February 1, 2014

Studies find Neanderthal genes in modern humans

WASHINGTON — Neanderthal genes lurk among us. Small traces of Neanderthal DNA have been confirmed in the areas of the genome that affect skin and hair of modern humans, according to two new studies that also give clues as to which Neanderthal traits may have been helpful - or harmful - to the survival of our species.

The studies, published online Wednesday in the journals Nature and Science, came to similar conclusions despite using vastly different methods of genomic analysis.

For East Asian and European populations, genes that provide the physical characteristics of skin and hair have a high incidence of Neanderthal DNA - possibly lending toughness and insulation to weather the cold as early man emerged from Africa, the studies conclude. Neanderthals were thought to have already been adapted to a chillier, more northern environment.

Perhaps most notably, Neanderthal DNA was not found in genes that influence testicles, according to the Nature study, hinting that when the Neanderthal ventured outside his own species for sex, the introduction of his DNA may have reduced male fertility in early humans.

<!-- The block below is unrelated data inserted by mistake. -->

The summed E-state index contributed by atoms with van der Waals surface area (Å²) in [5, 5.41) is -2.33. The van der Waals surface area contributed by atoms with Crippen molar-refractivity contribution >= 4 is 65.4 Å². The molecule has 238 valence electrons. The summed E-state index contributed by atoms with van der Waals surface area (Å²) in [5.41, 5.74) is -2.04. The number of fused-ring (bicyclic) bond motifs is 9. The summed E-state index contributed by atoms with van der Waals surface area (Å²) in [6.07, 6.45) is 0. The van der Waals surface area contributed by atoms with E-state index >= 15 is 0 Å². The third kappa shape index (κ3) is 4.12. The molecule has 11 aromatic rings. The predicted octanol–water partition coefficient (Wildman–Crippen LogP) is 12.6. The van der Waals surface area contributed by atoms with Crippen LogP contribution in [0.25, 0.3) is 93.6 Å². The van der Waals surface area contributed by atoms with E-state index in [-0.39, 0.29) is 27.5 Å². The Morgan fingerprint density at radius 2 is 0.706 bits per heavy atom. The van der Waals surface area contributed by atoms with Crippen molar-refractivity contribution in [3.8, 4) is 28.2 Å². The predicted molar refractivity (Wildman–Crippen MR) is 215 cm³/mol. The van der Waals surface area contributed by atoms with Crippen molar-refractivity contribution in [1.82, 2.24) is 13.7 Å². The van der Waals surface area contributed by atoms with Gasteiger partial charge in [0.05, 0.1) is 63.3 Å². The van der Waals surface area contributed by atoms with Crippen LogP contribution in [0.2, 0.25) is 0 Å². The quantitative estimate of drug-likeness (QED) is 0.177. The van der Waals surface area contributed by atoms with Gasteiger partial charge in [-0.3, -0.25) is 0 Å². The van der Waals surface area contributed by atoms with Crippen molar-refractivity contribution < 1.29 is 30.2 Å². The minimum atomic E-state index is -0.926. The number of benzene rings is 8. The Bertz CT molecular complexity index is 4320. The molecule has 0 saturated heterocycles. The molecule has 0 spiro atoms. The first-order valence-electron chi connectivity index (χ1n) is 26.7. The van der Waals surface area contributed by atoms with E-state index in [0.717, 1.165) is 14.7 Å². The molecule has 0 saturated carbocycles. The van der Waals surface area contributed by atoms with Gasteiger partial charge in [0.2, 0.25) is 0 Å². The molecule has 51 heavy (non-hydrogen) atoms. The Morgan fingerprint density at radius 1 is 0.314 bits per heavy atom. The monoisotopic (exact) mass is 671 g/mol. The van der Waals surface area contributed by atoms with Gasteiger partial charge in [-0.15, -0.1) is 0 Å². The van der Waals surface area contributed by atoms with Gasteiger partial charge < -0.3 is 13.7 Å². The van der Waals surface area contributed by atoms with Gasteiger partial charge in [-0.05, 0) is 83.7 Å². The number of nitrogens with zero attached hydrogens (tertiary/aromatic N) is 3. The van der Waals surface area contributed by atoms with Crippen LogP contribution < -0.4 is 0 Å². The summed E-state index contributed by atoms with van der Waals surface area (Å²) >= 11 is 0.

"There's strong evidence that when the two met and mixed, they were at the edge of biological compatibility," said Nature study author and Harvard University geneticist David Reich. "The people who eventually survived and thrived had quite a bit of hurdles to overcome."

This is consistent with what is seen in nature: When two species mate that are sufficiently far away biologically, the resulting hybrids tend to have lowered fertility. Early humans and Neanderthals interbred about 40,000 to 80,000 years ago around the Middle East, during man's migration out of Africa.

And the last Neanderthals died off some 30,000 years ago.

Reich's team used an ancient genome his lab had sequenced last year - as high-quality as any modern DNA data set - from a 130,000-year-old female Neanderthal's toe bone found in a Siberian cave. They compared her data with 1,004 genomes of present-day humans, including those of sub-Saharan Africans. The Science study, led by University of Washington geneticist Joshua Akey, only used East Asian and European sequences, because indigenous Africans possess little or no traces of Neanderthal.

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